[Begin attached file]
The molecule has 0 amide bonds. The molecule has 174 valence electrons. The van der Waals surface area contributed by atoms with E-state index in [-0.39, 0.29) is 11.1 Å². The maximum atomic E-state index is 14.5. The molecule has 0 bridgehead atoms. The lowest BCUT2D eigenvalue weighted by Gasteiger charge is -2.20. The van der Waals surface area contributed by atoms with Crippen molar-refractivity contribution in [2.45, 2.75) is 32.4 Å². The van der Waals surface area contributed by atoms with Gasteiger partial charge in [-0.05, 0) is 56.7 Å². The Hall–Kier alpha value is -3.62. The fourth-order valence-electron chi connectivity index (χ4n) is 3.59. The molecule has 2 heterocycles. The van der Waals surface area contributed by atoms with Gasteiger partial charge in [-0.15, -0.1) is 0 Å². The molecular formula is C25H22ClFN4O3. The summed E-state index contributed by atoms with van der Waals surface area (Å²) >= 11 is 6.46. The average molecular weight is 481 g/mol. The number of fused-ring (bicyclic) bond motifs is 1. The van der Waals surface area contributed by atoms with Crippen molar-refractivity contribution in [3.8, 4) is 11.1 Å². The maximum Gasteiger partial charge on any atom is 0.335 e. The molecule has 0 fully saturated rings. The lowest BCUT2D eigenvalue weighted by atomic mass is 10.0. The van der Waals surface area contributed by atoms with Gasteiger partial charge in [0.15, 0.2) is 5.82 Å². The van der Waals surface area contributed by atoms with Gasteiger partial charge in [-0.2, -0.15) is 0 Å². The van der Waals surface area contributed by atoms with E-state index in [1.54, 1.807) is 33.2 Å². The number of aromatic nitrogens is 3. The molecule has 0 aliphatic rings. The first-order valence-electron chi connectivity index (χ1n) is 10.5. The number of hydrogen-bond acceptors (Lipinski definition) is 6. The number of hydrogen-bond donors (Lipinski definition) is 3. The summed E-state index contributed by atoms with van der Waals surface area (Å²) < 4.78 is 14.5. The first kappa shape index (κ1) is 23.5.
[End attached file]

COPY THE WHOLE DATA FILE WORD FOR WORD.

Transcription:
The molecule has 0 amide bonds. The molecule has 174 valence electrons. The van der Waals surface area contributed by atoms with E-state index in [-0.39, 0.29) is 11.1 Å². The maximum atomic E-state index is 14.5. The molecule has 0 bridgehead atoms. The lowest BCUT2D eigenvalue weighted by Gasteiger charge is -2.20. The van der Waals surface area contributed by atoms with Crippen molar-refractivity contribution in [2.45, 2.75) is 32.4 Å². The van der Waals surface area contributed by atoms with Gasteiger partial charge in [-0.05, 0) is 56.7 Å². The Hall–Kier alpha value is -3.62. The fourth-order valence-electron chi connectivity index (χ4n) is 3.59. The molecule has 2 heterocycles. The van der Waals surface area contributed by atoms with Gasteiger partial charge in [-0.15, -0.1) is 0 Å². The molecular formula is C25H22ClFN4O3. The summed E-state index contributed by atoms with van der Waals surface area (Å²) >= 11 is 6.46. The average molecular weight is 481 g/mol. The number of fused-ring (bicyclic) bond motifs is 1. The van der Waals surface area contributed by atoms with Crippen molar-refractivity contribution in [3.8, 4) is 11.1 Å². The maximum Gasteiger partial charge on any atom is 0.335 e. The molecule has 0 fully saturated rings. The lowest BCUT2D eigenvalue weighted by atomic mass is 10.0. The van der Waals surface area contributed by atoms with Gasteiger partial charge in [0.15, 0.2) is 5.82 Å². The van der Waals surface area contributed by atoms with Gasteiger partial charge in [-0.2, -0.15) is 0 Å². The van der Waals surface area contributed by atoms with E-state index in [1.54, 1.807) is 33.2 Å². The number of aromatic nitrogens is 3. The molecule has 0 aliphatic rings. The first-order valence-electron chi connectivity index (χ1n) is 10.5. The number of hydrogen-bond acceptors (Lipinski definition) is 6. The number of hydrogen-bond donors (Lipinski definition) is 3. The summed E-state index contributed by atoms with van der Waals surface area (Å²) < 4.78 is 14.5. The first kappa shape index (κ1) is 23.5.